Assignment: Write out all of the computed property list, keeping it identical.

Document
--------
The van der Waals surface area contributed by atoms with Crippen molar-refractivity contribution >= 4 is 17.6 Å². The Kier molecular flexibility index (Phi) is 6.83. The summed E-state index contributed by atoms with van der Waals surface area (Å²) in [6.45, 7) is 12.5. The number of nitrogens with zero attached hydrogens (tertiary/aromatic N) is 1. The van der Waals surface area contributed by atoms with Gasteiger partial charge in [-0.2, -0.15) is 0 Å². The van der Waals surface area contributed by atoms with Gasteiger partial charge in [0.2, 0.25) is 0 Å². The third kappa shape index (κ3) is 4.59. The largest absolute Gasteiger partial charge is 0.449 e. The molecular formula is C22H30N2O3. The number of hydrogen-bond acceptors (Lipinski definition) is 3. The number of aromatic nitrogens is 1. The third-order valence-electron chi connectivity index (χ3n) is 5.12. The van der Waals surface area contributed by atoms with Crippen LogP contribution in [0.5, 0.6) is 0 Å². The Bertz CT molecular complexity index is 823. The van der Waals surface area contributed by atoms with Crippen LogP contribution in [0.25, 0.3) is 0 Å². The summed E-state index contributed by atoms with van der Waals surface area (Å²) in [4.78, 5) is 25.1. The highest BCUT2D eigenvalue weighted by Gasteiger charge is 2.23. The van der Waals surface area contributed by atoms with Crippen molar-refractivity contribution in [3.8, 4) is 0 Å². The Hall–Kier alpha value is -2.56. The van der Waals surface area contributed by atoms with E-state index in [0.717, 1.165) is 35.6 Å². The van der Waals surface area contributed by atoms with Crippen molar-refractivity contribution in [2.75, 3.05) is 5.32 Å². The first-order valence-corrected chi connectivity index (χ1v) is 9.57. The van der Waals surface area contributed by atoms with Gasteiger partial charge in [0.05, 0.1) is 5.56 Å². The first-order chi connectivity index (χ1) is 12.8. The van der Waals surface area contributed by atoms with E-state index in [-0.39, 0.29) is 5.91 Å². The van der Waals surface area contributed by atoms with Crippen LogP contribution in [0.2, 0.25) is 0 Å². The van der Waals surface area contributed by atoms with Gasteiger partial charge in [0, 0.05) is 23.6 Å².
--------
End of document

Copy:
The van der Waals surface area contributed by atoms with Crippen molar-refractivity contribution >= 4 is 17.6 Å². The Kier molecular flexibility index (Phi) is 6.83. The summed E-state index contributed by atoms with van der Waals surface area (Å²) in [6.45, 7) is 12.5. The number of nitrogens with zero attached hydrogens (tertiary/aromatic N) is 1. The van der Waals surface area contributed by atoms with Gasteiger partial charge in [-0.2, -0.15) is 0 Å². The van der Waals surface area contributed by atoms with Gasteiger partial charge in [0.2, 0.25) is 0 Å². The third kappa shape index (κ3) is 4.59. The largest absolute Gasteiger partial charge is 0.449 e. The molecular formula is C22H30N2O3. The number of hydrogen-bond acceptors (Lipinski definition) is 3. The number of aromatic nitrogens is 1. The third-order valence-electron chi connectivity index (χ3n) is 5.12. The van der Waals surface area contributed by atoms with Crippen LogP contribution in [0.5, 0.6) is 0 Å². The Bertz CT molecular complexity index is 823. The van der Waals surface area contributed by atoms with Crippen LogP contribution in [0.25, 0.3) is 0 Å². The summed E-state index contributed by atoms with van der Waals surface area (Å²) in [4.78, 5) is 25.1. The highest BCUT2D eigenvalue weighted by Gasteiger charge is 2.23. The van der Waals surface area contributed by atoms with Crippen molar-refractivity contribution in [3.8, 4) is 0 Å². The Hall–Kier alpha value is -2.56. The van der Waals surface area contributed by atoms with E-state index in [0.717, 1.165) is 35.6 Å². The van der Waals surface area contributed by atoms with Crippen molar-refractivity contribution in [2.75, 3.05) is 5.32 Å². The first-order valence-corrected chi connectivity index (χ1v) is 9.57. The van der Waals surface area contributed by atoms with Gasteiger partial charge in [0.05, 0.1) is 5.56 Å². The first-order chi connectivity index (χ1) is 12.8. The van der Waals surface area contributed by atoms with E-state index in [-0.39, 0.29) is 5.91 Å². The van der Waals surface area contributed by atoms with Crippen LogP contribution in [0.2, 0.25) is 0 Å². The van der Waals surface area contributed by atoms with Gasteiger partial charge in [0, 0.05) is 23.6 Å².